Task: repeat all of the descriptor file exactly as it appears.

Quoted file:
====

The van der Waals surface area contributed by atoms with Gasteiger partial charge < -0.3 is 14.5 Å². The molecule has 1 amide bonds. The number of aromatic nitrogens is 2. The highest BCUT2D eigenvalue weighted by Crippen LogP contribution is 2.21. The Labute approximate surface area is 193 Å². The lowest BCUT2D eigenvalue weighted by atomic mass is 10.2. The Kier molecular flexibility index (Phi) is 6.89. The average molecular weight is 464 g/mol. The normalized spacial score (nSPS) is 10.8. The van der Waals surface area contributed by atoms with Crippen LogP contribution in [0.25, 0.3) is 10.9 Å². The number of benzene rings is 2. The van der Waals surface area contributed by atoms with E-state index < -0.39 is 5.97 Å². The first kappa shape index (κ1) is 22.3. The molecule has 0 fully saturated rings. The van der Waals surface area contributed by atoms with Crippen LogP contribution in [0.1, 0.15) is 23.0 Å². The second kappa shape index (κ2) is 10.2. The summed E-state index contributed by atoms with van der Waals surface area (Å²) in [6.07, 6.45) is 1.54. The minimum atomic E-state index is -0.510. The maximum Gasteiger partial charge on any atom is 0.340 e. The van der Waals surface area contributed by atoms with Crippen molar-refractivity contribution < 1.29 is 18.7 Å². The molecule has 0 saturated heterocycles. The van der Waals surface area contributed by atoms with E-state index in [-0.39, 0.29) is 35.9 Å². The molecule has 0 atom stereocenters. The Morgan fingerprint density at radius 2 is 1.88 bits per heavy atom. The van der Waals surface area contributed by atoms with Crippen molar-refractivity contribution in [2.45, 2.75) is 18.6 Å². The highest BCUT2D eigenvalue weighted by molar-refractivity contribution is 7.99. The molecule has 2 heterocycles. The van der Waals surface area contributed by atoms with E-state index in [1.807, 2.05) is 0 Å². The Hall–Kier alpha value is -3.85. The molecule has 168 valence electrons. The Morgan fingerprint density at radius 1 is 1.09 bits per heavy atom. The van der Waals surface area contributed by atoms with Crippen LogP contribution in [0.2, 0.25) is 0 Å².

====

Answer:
The van der Waals surface area contributed by atoms with Gasteiger partial charge < -0.3 is 14.5 Å². The molecule has 1 amide bonds. The number of aromatic nitrogens is 2. The highest BCUT2D eigenvalue weighted by Crippen LogP contribution is 2.21. The Labute approximate surface area is 193 Å². The lowest BCUT2D eigenvalue weighted by atomic mass is 10.2. The Kier molecular flexibility index (Phi) is 6.89. The average molecular weight is 464 g/mol. The normalized spacial score (nSPS) is 10.8. The van der Waals surface area contributed by atoms with Crippen LogP contribution in [0.25, 0.3) is 10.9 Å². The number of benzene rings is 2. The van der Waals surface area contributed by atoms with E-state index < -0.39 is 5.97 Å². The first kappa shape index (κ1) is 22.3. The molecule has 0 fully saturated rings. The van der Waals surface area contributed by atoms with Crippen LogP contribution in [0.1, 0.15) is 23.0 Å². The second kappa shape index (κ2) is 10.2. The summed E-state index contributed by atoms with van der Waals surface area (Å²) in [6.07, 6.45) is 1.54. The minimum atomic E-state index is -0.510. The maximum Gasteiger partial charge on any atom is 0.340 e. The van der Waals surface area contributed by atoms with Crippen molar-refractivity contribution < 1.29 is 18.7 Å². The molecule has 0 saturated heterocycles. The van der Waals surface area contributed by atoms with E-state index in [-0.39, 0.29) is 35.9 Å². The molecule has 0 atom stereocenters. The Morgan fingerprint density at radius 2 is 1.88 bits per heavy atom. The van der Waals surface area contributed by atoms with Crippen molar-refractivity contribution in [2.45, 2.75) is 18.6 Å². The highest BCUT2D eigenvalue weighted by molar-refractivity contribution is 7.99. The molecule has 2 heterocycles. The van der Waals surface area contributed by atoms with E-state index in [1.807, 2.05) is 0 Å². The Hall–Kier alpha value is -3.85. The molecule has 168 valence electrons. The Morgan fingerprint density at radius 1 is 1.09 bits per heavy atom. The van der Waals surface area contributed by atoms with Crippen LogP contribution in [0.2, 0.25) is 0 Å².